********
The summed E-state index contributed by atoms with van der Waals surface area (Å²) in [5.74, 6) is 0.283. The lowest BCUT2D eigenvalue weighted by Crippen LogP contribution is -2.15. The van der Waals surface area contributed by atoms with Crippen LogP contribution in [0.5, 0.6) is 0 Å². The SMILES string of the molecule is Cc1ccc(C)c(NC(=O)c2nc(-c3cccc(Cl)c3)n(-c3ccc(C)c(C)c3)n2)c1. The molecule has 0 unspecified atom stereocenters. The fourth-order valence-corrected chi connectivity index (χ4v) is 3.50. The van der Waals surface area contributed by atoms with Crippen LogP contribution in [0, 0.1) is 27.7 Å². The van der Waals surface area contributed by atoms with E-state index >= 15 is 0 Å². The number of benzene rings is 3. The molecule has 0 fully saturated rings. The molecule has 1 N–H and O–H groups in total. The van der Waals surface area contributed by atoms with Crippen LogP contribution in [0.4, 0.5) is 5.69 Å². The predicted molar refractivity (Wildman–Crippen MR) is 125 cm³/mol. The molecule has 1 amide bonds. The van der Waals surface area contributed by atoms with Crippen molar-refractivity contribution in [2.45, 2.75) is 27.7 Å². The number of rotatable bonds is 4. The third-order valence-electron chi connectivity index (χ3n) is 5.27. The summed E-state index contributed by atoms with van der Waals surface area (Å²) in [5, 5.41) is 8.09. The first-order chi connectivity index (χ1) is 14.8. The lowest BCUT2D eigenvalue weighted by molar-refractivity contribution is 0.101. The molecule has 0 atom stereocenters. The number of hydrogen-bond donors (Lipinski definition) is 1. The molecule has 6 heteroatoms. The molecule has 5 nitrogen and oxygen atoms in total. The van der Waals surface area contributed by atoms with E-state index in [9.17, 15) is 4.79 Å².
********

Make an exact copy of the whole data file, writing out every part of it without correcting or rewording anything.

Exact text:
The summed E-state index contributed by atoms with van der Waals surface area (Å²) in [5.74, 6) is 0.283. The lowest BCUT2D eigenvalue weighted by Crippen LogP contribution is -2.15. The van der Waals surface area contributed by atoms with Crippen LogP contribution in [0.5, 0.6) is 0 Å². The SMILES string of the molecule is Cc1ccc(C)c(NC(=O)c2nc(-c3cccc(Cl)c3)n(-c3ccc(C)c(C)c3)n2)c1. The molecule has 0 unspecified atom stereocenters. The fourth-order valence-corrected chi connectivity index (χ4v) is 3.50. The van der Waals surface area contributed by atoms with Crippen LogP contribution in [0, 0.1) is 27.7 Å². The van der Waals surface area contributed by atoms with E-state index >= 15 is 0 Å². The number of benzene rings is 3. The molecule has 0 fully saturated rings. The molecule has 1 N–H and O–H groups in total. The van der Waals surface area contributed by atoms with Crippen LogP contribution in [0.4, 0.5) is 5.69 Å². The predicted molar refractivity (Wildman–Crippen MR) is 125 cm³/mol. The molecule has 1 amide bonds. The van der Waals surface area contributed by atoms with Crippen molar-refractivity contribution in [2.45, 2.75) is 27.7 Å². The number of rotatable bonds is 4. The third-order valence-electron chi connectivity index (χ3n) is 5.27. The summed E-state index contributed by atoms with van der Waals surface area (Å²) in [5, 5.41) is 8.09. The first-order chi connectivity index (χ1) is 14.8. The lowest BCUT2D eigenvalue weighted by molar-refractivity contribution is 0.101. The molecule has 0 atom stereocenters. The number of hydrogen-bond donors (Lipinski definition) is 1. The molecule has 6 heteroatoms. The molecule has 5 nitrogen and oxygen atoms in total. The van der Waals surface area contributed by atoms with E-state index in [9.17, 15) is 4.79 Å².